SortNewest  |  Oldest  |  Most Replied Expand all replies

      "HILARIOUS that a guy from hebron..."

      Right on cue, moron.

      Hey, I don't take the broom out of your hand, when YOU'RE working!


    • Re: VOTERS TO Bush:TIME for JAIL p4
      by: banana_republic_of_kalifornia 12/22/05 09:17 am
      Msg: 428306 of 428914

      Senators r so gutless they extend the Patriot act...What a bunch of F8CKING clowns...LOL

    • ---"I believed in him all these years, but I think he's taken a stance now that's too extreme," Krug said between sips of beer at Veterans of Foreign Wars Post 155, where Murtha is listed on a plaque as a lifelong member.---

      Yeah, every VFW I've been to has guys like Krug with nothing better to do than "sips of beer," but they want to denigrate the considered and educated opinion of someone likely more experienced and decorated than they are. Shades of the Swift Boat Drinkers.

      Murtha has access to intelligence, he has access to the Pentagon, and he has access to travel to Iraq. I doubt seriously that ANY of those beer sippers has that. What do you think, More?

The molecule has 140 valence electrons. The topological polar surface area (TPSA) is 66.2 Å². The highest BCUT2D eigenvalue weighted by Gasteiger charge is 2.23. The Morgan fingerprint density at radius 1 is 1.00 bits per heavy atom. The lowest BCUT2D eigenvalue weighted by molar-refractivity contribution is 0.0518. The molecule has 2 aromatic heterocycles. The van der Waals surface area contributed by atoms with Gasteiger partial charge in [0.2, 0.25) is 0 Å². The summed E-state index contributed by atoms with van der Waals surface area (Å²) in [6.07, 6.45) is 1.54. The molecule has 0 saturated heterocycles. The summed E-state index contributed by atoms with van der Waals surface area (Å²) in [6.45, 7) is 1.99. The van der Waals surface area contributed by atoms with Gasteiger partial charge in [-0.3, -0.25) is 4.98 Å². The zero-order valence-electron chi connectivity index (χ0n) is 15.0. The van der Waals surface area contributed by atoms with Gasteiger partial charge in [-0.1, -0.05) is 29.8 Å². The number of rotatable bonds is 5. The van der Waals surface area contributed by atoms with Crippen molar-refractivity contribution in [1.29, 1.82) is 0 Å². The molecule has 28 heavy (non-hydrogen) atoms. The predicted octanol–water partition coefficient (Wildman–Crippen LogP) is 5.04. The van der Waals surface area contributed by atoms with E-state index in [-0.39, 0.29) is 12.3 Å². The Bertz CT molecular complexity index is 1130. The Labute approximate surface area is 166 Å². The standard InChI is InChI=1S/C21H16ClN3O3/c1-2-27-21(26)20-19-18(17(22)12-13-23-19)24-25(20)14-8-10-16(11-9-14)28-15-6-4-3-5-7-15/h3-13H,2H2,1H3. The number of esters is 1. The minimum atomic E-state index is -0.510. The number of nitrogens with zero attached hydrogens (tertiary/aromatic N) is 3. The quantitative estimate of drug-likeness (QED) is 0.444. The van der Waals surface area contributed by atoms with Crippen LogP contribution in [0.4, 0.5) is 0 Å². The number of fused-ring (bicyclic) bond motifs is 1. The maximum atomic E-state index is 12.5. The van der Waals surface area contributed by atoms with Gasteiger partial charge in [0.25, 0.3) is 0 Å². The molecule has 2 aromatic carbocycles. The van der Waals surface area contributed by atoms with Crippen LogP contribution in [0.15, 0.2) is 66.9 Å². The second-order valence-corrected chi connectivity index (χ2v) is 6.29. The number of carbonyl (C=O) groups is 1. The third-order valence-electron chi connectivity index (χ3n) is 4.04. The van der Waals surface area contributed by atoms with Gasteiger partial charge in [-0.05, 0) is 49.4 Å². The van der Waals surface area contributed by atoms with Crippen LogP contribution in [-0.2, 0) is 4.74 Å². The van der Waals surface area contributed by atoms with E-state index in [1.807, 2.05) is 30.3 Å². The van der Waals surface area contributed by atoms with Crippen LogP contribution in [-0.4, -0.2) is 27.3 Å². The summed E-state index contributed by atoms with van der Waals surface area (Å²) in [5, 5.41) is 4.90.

• 1 Reply to byutigr
      • "Murtha has access to intelligence, he has access to the Pentagon, and he has access to travel to Iraq. I doubt seriously that ANY of those beer sippers has that. What do you think, More?"

        I know this will gall you, Byu, but even the best soldier sometimes makes the worst general. I don't care HOW much access he had to info, him publically calling on our troops to begin immediate withdrawl encourages the enemy and puts those troops their in much more danger than they already are. It also sends a message to those that are our allies as well. Will THEY be able to rely on us in rough times? (No, I'm not talking about Israel in particualar.)

        Most important are the messages we send to moderate Muslims that have been too scared to assert themselves against the fanatics.

        Murtha made a bad political move and an even worse strategic one.